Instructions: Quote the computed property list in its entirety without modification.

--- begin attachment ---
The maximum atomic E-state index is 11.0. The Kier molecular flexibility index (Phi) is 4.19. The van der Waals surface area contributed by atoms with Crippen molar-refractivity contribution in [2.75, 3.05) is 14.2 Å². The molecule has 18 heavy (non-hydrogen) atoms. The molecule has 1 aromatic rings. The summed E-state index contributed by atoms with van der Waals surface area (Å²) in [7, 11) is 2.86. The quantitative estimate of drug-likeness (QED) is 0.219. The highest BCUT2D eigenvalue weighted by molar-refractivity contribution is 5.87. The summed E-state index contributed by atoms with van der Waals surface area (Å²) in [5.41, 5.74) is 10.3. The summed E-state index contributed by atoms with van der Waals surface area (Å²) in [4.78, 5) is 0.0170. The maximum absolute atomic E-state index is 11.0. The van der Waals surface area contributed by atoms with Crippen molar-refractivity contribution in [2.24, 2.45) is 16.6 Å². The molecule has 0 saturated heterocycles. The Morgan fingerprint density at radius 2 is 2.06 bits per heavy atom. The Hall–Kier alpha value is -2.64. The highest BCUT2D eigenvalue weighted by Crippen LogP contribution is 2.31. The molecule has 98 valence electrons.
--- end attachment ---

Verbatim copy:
The maximum atomic E-state index is 11.0. The Kier molecular flexibility index (Phi) is 4.19. The van der Waals surface area contributed by atoms with Crippen molar-refractivity contribution in [2.75, 3.05) is 14.2 Å². The molecule has 18 heavy (non-hydrogen) atoms. The molecule has 1 aromatic rings. The summed E-state index contributed by atoms with van der Waals surface area (Å²) in [7, 11) is 2.86. The quantitative estimate of drug-likeness (QED) is 0.219. The highest BCUT2D eigenvalue weighted by molar-refractivity contribution is 5.87. The summed E-state index contributed by atoms with van der Waals surface area (Å²) in [5.41, 5.74) is 10.3. The summed E-state index contributed by atoms with van der Waals surface area (Å²) in [4.78, 5) is 0.0170. The maximum absolute atomic E-state index is 11.0. The van der Waals surface area contributed by atoms with Crippen molar-refractivity contribution in [2.24, 2.45) is 16.6 Å². The molecule has 0 saturated heterocycles. The Morgan fingerprint density at radius 2 is 2.06 bits per heavy atom. The Hall–Kier alpha value is -2.64. The highest BCUT2D eigenvalue weighted by Crippen LogP contribution is 2.31. The molecule has 98 valence electrons.